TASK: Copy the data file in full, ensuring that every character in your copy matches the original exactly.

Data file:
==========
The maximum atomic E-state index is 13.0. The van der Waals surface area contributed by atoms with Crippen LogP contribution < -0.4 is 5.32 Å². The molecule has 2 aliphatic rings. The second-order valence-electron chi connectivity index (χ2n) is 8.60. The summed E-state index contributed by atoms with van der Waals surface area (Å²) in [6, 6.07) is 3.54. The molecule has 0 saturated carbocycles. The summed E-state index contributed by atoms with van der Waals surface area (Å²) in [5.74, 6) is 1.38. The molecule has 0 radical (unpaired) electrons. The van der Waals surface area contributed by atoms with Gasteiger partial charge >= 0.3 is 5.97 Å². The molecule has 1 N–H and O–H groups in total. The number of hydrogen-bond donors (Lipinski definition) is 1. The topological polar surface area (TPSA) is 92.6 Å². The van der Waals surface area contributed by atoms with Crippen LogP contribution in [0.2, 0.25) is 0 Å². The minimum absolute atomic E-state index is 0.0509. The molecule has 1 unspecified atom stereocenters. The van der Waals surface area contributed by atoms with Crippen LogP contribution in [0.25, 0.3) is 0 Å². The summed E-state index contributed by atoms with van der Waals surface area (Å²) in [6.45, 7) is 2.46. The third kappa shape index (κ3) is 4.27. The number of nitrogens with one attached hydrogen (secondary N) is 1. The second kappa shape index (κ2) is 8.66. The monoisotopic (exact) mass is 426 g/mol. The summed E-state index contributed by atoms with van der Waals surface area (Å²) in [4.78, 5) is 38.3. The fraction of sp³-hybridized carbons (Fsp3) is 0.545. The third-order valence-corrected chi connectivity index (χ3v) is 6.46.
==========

The maximum atomic E-state index is 13.0. The van der Waals surface area contributed by atoms with Crippen LogP contribution < -0.4 is 5.32 Å². The molecule has 2 aliphatic rings. The second-order valence-electron chi connectivity index (χ2n) is 8.60. The summed E-state index contributed by atoms with van der Waals surface area (Å²) in [6, 6.07) is 3.54. The molecule has 0 saturated carbocycles. The summed E-state index contributed by atoms with van der Waals surface area (Å²) in [5.74, 6) is 1.38. The molecule has 0 radical (unpaired) electrons. The van der Waals surface area contributed by atoms with Gasteiger partial charge >= 0.3 is 5.97 Å². The molecule has 1 N–H and O–H groups in total. The number of hydrogen-bond donors (Lipinski definition) is 1. The topological polar surface area (TPSA) is 92.6 Å². The van der Waals surface area contributed by atoms with Crippen LogP contribution in [0.2, 0.25) is 0 Å². The minimum absolute atomic E-state index is 0.0509. The molecule has 1 unspecified atom stereocenters. The van der Waals surface area contributed by atoms with Crippen LogP contribution in [0.25, 0.3) is 0 Å². The summed E-state index contributed by atoms with van der Waals surface area (Å²) in [6.45, 7) is 2.46. The third kappa shape index (κ3) is 4.27. The number of nitrogens with one attached hydrogen (secondary N) is 1. The second kappa shape index (κ2) is 8.66. The monoisotopic (exact) mass is 426 g/mol. The summed E-state index contributed by atoms with van der Waals surface area (Å²) in [4.78, 5) is 38.3. The fraction of sp³-hybridized carbons (Fsp3) is 0.545. The third-order valence-corrected chi connectivity index (χ3v) is 6.46.